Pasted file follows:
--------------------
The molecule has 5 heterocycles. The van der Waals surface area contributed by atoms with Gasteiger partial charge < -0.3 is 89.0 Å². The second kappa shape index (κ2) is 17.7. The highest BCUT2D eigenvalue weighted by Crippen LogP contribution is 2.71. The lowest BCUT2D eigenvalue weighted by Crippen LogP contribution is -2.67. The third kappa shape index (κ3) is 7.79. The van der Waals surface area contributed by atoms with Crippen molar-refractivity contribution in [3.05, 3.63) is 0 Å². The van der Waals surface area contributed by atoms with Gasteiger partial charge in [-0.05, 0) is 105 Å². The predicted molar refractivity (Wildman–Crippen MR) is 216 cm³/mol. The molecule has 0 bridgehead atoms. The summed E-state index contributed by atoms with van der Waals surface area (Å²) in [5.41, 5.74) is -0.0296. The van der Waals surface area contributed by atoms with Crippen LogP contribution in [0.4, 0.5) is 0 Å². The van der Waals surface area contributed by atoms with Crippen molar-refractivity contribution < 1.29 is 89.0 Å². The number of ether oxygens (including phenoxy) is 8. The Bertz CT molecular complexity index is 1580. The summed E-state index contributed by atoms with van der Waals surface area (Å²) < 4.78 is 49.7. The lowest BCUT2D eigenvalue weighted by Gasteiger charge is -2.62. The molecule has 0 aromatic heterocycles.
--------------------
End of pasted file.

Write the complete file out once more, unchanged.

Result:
The molecule has 5 heterocycles. The van der Waals surface area contributed by atoms with Gasteiger partial charge < -0.3 is 89.0 Å². The second kappa shape index (κ2) is 17.7. The highest BCUT2D eigenvalue weighted by Crippen LogP contribution is 2.71. The lowest BCUT2D eigenvalue weighted by Crippen LogP contribution is -2.67. The third kappa shape index (κ3) is 7.79. The van der Waals surface area contributed by atoms with Crippen molar-refractivity contribution in [3.05, 3.63) is 0 Å². The van der Waals surface area contributed by atoms with Gasteiger partial charge in [-0.05, 0) is 105 Å². The predicted molar refractivity (Wildman–Crippen MR) is 216 cm³/mol. The molecule has 0 bridgehead atoms. The summed E-state index contributed by atoms with van der Waals surface area (Å²) in [5.41, 5.74) is -0.0296. The van der Waals surface area contributed by atoms with Crippen LogP contribution in [0.4, 0.5) is 0 Å². The van der Waals surface area contributed by atoms with Crippen molar-refractivity contribution < 1.29 is 89.0 Å². The number of ether oxygens (including phenoxy) is 8. The Bertz CT molecular complexity index is 1580. The summed E-state index contributed by atoms with van der Waals surface area (Å²) < 4.78 is 49.7. The lowest BCUT2D eigenvalue weighted by Gasteiger charge is -2.62. The molecule has 0 aromatic heterocycles.